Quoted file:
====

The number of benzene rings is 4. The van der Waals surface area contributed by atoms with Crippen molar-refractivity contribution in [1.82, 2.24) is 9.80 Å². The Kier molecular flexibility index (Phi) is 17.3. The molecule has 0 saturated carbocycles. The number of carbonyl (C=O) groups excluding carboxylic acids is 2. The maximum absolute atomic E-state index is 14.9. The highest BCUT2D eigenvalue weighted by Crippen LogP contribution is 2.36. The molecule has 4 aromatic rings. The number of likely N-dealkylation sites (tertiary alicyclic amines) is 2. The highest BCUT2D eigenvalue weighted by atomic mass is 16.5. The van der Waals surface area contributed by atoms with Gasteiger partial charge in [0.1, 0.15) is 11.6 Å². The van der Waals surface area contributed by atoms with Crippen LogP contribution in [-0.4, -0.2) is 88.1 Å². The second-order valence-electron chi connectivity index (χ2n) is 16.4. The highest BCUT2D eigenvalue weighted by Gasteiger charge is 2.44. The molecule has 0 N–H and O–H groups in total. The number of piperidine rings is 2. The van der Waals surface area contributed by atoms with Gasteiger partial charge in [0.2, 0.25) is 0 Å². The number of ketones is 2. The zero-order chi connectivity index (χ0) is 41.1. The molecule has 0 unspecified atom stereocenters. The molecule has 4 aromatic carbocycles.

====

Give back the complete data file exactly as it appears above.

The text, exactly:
The number of benzene rings is 4. The van der Waals surface area contributed by atoms with Crippen molar-refractivity contribution in [1.82, 2.24) is 9.80 Å². The Kier molecular flexibility index (Phi) is 17.3. The molecule has 0 saturated carbocycles. The number of carbonyl (C=O) groups excluding carboxylic acids is 2. The maximum absolute atomic E-state index is 14.9. The highest BCUT2D eigenvalue weighted by Crippen LogP contribution is 2.36. The molecule has 4 aromatic rings. The number of likely N-dealkylation sites (tertiary alicyclic amines) is 2. The highest BCUT2D eigenvalue weighted by atomic mass is 16.5. The van der Waals surface area contributed by atoms with Gasteiger partial charge in [0.1, 0.15) is 11.6 Å². The van der Waals surface area contributed by atoms with Crippen LogP contribution in [-0.4, -0.2) is 88.1 Å². The second-order valence-electron chi connectivity index (χ2n) is 16.4. The highest BCUT2D eigenvalue weighted by Gasteiger charge is 2.44. The molecule has 0 N–H and O–H groups in total. The number of piperidine rings is 2. The van der Waals surface area contributed by atoms with Gasteiger partial charge in [0.2, 0.25) is 0 Å². The number of ketones is 2. The zero-order chi connectivity index (χ0) is 41.1. The molecule has 0 unspecified atom stereocenters. The molecule has 4 aromatic carbocycles.